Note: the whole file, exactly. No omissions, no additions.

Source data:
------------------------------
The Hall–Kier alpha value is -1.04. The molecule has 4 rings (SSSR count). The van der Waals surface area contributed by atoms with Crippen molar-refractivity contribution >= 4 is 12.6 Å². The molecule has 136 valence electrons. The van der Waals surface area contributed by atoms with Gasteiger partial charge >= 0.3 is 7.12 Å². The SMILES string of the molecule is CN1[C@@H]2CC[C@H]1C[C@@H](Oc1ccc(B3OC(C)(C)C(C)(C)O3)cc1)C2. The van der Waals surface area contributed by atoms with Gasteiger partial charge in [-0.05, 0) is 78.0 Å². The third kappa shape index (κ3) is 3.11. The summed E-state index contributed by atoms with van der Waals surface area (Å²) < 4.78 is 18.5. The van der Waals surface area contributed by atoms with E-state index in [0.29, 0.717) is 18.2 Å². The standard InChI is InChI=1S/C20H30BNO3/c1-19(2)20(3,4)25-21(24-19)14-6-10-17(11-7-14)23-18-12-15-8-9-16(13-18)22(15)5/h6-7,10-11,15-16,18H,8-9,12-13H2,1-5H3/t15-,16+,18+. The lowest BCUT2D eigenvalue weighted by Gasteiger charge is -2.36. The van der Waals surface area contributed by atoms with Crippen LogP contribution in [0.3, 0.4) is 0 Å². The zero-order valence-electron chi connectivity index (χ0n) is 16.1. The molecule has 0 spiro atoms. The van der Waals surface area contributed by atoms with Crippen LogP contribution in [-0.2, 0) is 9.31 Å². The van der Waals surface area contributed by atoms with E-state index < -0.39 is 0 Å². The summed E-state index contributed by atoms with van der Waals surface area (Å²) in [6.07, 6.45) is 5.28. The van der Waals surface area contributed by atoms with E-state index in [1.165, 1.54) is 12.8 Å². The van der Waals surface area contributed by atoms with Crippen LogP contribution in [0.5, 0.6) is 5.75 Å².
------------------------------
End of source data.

The Hall–Kier alpha value is -1.04. The molecule has 4 rings (SSSR count). The van der Waals surface area contributed by atoms with Crippen molar-refractivity contribution >= 4 is 12.6 Å². The molecule has 136 valence electrons. The van der Waals surface area contributed by atoms with Gasteiger partial charge >= 0.3 is 7.12 Å². The SMILES string of the molecule is CN1[C@@H]2CC[C@H]1C[C@@H](Oc1ccc(B3OC(C)(C)C(C)(C)O3)cc1)C2. The van der Waals surface area contributed by atoms with Gasteiger partial charge in [-0.05, 0) is 78.0 Å². The third kappa shape index (κ3) is 3.11. The summed E-state index contributed by atoms with van der Waals surface area (Å²) < 4.78 is 18.5. The van der Waals surface area contributed by atoms with E-state index in [0.29, 0.717) is 18.2 Å². The standard InChI is InChI=1S/C20H30BNO3/c1-19(2)20(3,4)25-21(24-19)14-6-10-17(11-7-14)23-18-12-15-8-9-16(13-18)22(15)5/h6-7,10-11,15-16,18H,8-9,12-13H2,1-5H3/t15-,16+,18+. The lowest BCUT2D eigenvalue weighted by Gasteiger charge is -2.36. The van der Waals surface area contributed by atoms with Crippen LogP contribution in [0.3, 0.4) is 0 Å². The zero-order valence-electron chi connectivity index (χ0n) is 16.1. The molecule has 0 spiro atoms. The van der Waals surface area contributed by atoms with Crippen LogP contribution in [-0.2, 0) is 9.31 Å². The van der Waals surface area contributed by atoms with E-state index < -0.39 is 0 Å². The summed E-state index contributed by atoms with van der Waals surface area (Å²) in [6.07, 6.45) is 5.28. The van der Waals surface area contributed by atoms with E-state index in [1.165, 1.54) is 12.8 Å². The van der Waals surface area contributed by atoms with Crippen LogP contribution in [0.5, 0.6) is 5.75 Å².